In anticipation of Days of Future Past, I will be reviewing the original X-Men trilogy (and maybe Origins but I’d rather not acknowledge that one). Next is:
The first X-Men was a promising beginning for my favourite hero team’s Hollywood career, but X-Men 2, also known as X2: X-Men United, is the X-Men film I truly wanted to see. This is the film where the stakes grow higher, the plot intensifies and every awesome mutant gets their time in the limelight. All is as it should be!
Bryan Singer‘s back and he goes stronger than ever. Rewatching this film during my X-Men marathon last weekend made me look forward to his return with Days of Future Past even more. ‘Tis literally about time.
The movie opens with one of the coolest scenes in any of these films. A demonic teleporting creature, Kurt “Nightcrawler” Wagner (Alan Cumming), attacks the US president in the White House as Mozart’s “Dies Irae” plays. We soon learn that this was a staged attack meant to give mutants a bad name. The president nevertheless inlists the help of Colonel William Stryker (Brian Cox), a man who claims to have a way of taking down mutant kind once and for all; a plan that involves the kidnapping of Charles Xavier (Patrick Stewart), the powerful telepathic leader of a group of mutants known as X-Men. We also find out about Stryker’s past connections to Wolverine (Hugh Jackman), who, as with the last film, is confused as to how he came to be. X2 clears things up somewhat.
After Xavier’s mutant school is attacked and both he and Cyclops (James Marsden) are captured by Stryker, the remaining X-Men realise that they now share an enemy with their old foe Magneto (Ian McKellen). Thus, they eventually find themselves teamed up with Magneto and his right-hand babe Mystique (Rebecca Romijn), as well as Nightcrawler, who, being deeply religious, regrets all sins Stryker has made him commit. The rest of the team consists of Rouge (Anna Paquin), still lamenting her inability to touch others without harming them; weather queen Storm (Halle Berry); Bobby “Iceman” Drake (Shawn Ashmore); the fire-bending Pyro (Aaron Stanford); Wolverine of course and Jean Grey (Famke Janssen), who fears that the powers of her mind are growing too strong. More on that in movie 3!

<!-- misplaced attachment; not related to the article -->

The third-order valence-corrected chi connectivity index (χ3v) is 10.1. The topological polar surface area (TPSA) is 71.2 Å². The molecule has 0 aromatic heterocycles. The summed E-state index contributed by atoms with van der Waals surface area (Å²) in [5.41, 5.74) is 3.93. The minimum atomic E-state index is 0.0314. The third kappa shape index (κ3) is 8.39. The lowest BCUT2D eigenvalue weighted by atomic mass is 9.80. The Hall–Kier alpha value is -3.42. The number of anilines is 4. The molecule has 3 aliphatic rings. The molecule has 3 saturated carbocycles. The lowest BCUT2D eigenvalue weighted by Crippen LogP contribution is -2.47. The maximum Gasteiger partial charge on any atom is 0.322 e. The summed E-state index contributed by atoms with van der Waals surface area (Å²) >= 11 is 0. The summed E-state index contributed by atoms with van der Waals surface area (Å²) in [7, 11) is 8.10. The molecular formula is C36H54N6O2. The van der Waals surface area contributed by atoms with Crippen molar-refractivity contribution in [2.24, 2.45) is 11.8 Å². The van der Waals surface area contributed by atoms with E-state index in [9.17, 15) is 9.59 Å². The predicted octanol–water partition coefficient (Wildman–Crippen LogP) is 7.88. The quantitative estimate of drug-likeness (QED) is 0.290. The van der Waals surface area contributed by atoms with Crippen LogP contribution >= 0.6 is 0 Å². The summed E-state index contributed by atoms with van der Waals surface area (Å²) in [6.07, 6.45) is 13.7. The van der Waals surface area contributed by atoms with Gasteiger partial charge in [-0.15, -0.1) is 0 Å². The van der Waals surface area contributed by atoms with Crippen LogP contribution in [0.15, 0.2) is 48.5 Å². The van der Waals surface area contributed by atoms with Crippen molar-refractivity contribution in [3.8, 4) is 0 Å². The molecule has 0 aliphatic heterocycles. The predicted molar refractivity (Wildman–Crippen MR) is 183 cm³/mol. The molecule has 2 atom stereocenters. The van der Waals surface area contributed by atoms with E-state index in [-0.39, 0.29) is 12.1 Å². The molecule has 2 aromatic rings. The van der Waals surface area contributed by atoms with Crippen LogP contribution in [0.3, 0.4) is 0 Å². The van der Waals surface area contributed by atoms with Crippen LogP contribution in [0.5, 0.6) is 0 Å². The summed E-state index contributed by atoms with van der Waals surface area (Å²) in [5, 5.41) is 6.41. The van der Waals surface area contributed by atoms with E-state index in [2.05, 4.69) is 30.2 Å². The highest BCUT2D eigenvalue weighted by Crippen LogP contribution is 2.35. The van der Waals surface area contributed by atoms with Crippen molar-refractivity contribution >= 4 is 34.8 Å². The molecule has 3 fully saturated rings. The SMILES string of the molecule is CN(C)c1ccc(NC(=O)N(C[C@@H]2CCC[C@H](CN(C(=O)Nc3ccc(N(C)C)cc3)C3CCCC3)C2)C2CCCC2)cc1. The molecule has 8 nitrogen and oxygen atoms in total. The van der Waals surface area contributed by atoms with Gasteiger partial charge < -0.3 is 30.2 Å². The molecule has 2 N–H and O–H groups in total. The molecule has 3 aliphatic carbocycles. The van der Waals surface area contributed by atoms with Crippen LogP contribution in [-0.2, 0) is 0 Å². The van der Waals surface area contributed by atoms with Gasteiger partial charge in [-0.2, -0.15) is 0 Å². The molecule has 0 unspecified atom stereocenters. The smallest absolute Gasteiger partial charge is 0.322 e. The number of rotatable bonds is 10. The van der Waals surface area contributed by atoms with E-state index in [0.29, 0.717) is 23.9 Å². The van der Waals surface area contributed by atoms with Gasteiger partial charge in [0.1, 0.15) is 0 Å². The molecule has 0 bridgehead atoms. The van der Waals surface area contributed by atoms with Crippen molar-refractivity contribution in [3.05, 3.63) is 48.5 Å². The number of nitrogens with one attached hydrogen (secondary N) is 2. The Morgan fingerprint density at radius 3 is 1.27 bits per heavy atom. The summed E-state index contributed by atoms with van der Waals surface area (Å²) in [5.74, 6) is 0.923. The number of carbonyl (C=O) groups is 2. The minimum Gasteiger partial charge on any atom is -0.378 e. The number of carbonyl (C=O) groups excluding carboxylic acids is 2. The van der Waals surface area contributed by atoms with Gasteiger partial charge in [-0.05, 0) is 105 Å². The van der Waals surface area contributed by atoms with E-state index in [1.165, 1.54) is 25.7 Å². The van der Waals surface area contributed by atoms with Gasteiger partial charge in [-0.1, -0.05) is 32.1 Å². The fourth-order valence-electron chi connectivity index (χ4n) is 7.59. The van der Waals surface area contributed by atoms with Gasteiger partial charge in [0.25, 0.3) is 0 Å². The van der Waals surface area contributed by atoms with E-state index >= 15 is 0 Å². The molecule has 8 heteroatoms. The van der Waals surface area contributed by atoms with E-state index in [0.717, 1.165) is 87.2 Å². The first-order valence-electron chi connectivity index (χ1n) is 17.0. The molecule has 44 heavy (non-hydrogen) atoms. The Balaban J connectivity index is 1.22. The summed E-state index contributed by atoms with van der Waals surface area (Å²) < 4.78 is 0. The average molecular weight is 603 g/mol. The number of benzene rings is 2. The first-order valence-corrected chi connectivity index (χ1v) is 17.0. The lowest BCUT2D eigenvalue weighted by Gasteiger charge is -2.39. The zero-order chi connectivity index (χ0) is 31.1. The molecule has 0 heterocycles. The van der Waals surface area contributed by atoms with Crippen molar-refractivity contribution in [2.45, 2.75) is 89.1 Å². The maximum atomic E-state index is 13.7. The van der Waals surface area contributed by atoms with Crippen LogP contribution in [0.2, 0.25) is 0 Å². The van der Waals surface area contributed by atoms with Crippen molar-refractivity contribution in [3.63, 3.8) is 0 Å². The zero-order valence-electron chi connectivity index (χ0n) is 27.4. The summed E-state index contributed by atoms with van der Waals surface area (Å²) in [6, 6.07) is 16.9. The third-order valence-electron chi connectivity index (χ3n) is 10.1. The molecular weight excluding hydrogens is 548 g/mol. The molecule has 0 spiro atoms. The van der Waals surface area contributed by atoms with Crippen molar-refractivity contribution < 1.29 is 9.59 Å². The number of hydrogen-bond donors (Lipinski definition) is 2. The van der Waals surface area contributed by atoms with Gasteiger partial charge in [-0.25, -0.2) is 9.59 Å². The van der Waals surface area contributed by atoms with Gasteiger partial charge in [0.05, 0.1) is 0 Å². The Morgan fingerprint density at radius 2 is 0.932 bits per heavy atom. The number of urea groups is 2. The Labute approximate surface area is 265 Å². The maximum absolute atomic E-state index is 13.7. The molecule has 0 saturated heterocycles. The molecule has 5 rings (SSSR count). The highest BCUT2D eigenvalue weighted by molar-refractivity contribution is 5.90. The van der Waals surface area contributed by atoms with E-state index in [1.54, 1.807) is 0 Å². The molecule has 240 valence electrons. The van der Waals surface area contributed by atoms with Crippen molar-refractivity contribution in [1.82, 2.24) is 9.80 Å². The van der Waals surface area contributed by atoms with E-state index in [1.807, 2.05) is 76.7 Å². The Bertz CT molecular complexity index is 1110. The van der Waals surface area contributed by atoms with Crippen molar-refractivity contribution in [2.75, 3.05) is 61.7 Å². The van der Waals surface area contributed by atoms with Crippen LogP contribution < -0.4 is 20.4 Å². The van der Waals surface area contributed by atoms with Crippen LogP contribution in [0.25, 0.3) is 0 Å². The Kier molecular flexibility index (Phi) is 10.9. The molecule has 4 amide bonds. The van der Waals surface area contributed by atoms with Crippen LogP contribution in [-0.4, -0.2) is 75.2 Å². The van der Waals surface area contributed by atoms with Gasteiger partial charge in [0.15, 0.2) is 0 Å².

Stryker’s scheme involves rebuilding Xavier’s mutant-detecting “Cerebro” machine and force Xavier into using it to target and kill every living mutant on Earth, which he can apparently do. Xavier, however, is too powerful for Stryker’s mind-control equipment. Thus, Stryker relies instead on his heavily disabled but immensely powerful mutant son, Jason (Michael Reid McKay), who has the ability to form strange illusions and manipulate anyone under the influence of one of these. They make for some of the most haunting yet cool scenes in the entire movie. Another important player is Lady Deathstrike (Kelly Hu), a mutant created by Stryker who’s similar to Wolverine but perhaps even more ruthless. Also, Bruce Davison is back as Senator Kelly, but only as one of Mystique’s disguises.
Much happens in X2, but it never feels like there’s too much going on. It’s a series of events that, as they should be, are tied together neatly and lead up to a spectacular climax that escelates in excitement and tension. Stryker trying to find the blue-prints for Cerebro, Mystique’s clever attempts to bust Magneto out of his plastic prison, Bobby “coming out” to his parents as a mutant in a remarkable scene, Wolverine’s enigmatic flashbacks, Jean’s powers going haywire, the illusions Xavier has to endure in his subplot; all of this is interesting enough that the film remains highly entertaining no matter which of the subplots is focused upon.
It feels long, yes, but it doesn’t feel long in a 2012 sort of way, but more of a Green Mile sort of way, where you feel that all the time is necessary and dedicated to fleshing out the characters, moving the storylines forward and giving pay-offs to previous set-ups. It helps that a great cast carries us through the film. Ian McKellen, once again, is delightful as Magneto, Hugh Jackman’s Wolverine is great as ever, Rouge and Iceman make a surprisingly likable couple, Nightcrawler is fantastic, and I do very much like Stryker as a villain. He’s the right amount of smart and cunning to pose a serious threat to the X-Men in spite of not having powers of his own.
On top of that, it feels like every character gets to do something important and memorable at some point in the film. I cannot think of a single major character in X2 that exists solely for the sake of fanservice, and isn’t this why we love the X-Men? Seeing them use their wondrous variety of cool powers together to defeat some great evil? If you agree with this, I’m sure you’ll also agree that X-Men 2 is the most enjoyable of the bunch (as long as you don’t like X-Men Origins, we’re good).
But of course, X-Men has always been about social commentary as well. Once again, ’tis in the form of symbolism, with mutant kind being discriminated against within the world of the film similarly to the homosexuals and minorities of our own society. Again, that scene where Bobby comes out as a mutant is immensely well-made and a spot-on depiction of what coming out can truly be like, for both you and your family.
X2 is fun, exhilerating, smartly written, increasingly exciting and an absolute blast to watch from beginning to end. It balances drama, comedy, action, horror and character development in a way that makes me sure that this is my favourite X-Men film.
Down below is my rating and a trailer. I must say, it’s rather unusual too see a promo that lists the names of the characters instead of the actors… and still most likely has the same marquee value.